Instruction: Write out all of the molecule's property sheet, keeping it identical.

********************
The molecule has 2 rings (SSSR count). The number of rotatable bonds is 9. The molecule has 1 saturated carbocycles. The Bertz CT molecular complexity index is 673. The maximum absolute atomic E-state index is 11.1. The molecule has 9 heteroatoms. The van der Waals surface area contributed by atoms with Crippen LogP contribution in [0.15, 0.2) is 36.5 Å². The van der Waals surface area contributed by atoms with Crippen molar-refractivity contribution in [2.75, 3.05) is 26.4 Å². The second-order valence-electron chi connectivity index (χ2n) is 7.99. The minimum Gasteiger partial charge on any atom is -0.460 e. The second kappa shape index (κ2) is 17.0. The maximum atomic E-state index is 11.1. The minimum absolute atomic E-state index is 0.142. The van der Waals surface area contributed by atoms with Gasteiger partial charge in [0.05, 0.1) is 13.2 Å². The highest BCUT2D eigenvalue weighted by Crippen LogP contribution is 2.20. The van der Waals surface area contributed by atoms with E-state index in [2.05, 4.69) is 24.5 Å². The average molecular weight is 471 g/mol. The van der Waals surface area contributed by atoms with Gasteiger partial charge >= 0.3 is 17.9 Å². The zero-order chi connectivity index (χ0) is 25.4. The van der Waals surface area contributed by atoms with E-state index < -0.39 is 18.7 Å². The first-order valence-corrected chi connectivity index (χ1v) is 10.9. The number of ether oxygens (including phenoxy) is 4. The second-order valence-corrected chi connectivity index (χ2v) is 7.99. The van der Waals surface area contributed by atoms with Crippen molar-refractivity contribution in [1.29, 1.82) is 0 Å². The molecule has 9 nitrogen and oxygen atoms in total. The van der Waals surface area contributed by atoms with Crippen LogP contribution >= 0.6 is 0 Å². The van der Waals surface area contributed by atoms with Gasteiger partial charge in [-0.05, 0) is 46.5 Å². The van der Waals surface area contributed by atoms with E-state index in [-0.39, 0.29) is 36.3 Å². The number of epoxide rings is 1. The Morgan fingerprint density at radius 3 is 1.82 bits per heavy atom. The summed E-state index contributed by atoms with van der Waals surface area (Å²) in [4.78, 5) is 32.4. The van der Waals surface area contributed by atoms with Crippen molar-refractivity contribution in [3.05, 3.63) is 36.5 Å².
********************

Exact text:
The molecule has 2 rings (SSSR count). The number of rotatable bonds is 9. The molecule has 1 saturated carbocycles. The Bertz CT molecular complexity index is 673. The maximum absolute atomic E-state index is 11.1. The molecule has 9 heteroatoms. The van der Waals surface area contributed by atoms with Crippen LogP contribution in [0.15, 0.2) is 36.5 Å². The van der Waals surface area contributed by atoms with Crippen molar-refractivity contribution in [2.75, 3.05) is 26.4 Å². The second-order valence-electron chi connectivity index (χ2n) is 7.99. The minimum Gasteiger partial charge on any atom is -0.460 e. The second kappa shape index (κ2) is 17.0. The maximum atomic E-state index is 11.1. The minimum absolute atomic E-state index is 0.142. The van der Waals surface area contributed by atoms with Gasteiger partial charge in [0.05, 0.1) is 13.2 Å². The highest BCUT2D eigenvalue weighted by Crippen LogP contribution is 2.20. The van der Waals surface area contributed by atoms with E-state index in [2.05, 4.69) is 24.5 Å². The average molecular weight is 471 g/mol. The van der Waals surface area contributed by atoms with Gasteiger partial charge >= 0.3 is 17.9 Å². The zero-order chi connectivity index (χ0) is 25.4. The van der Waals surface area contributed by atoms with E-state index < -0.39 is 18.7 Å². The first-order valence-corrected chi connectivity index (χ1v) is 10.9. The number of ether oxygens (including phenoxy) is 4. The second-order valence-corrected chi connectivity index (χ2v) is 7.99. The van der Waals surface area contributed by atoms with Crippen molar-refractivity contribution in [1.29, 1.82) is 0 Å². The molecule has 9 nitrogen and oxygen atoms in total. The van der Waals surface area contributed by atoms with Crippen LogP contribution >= 0.6 is 0 Å². The van der Waals surface area contributed by atoms with Gasteiger partial charge in [-0.05, 0) is 46.5 Å². The van der Waals surface area contributed by atoms with E-state index in [-0.39, 0.29) is 36.3 Å². The number of epoxide rings is 1. The Morgan fingerprint density at radius 3 is 1.82 bits per heavy atom. The summed E-state index contributed by atoms with van der Waals surface area (Å²) in [4.78, 5) is 32.4. The van der Waals surface area contributed by atoms with Crippen molar-refractivity contribution in [3.05, 3.63) is 36.5 Å².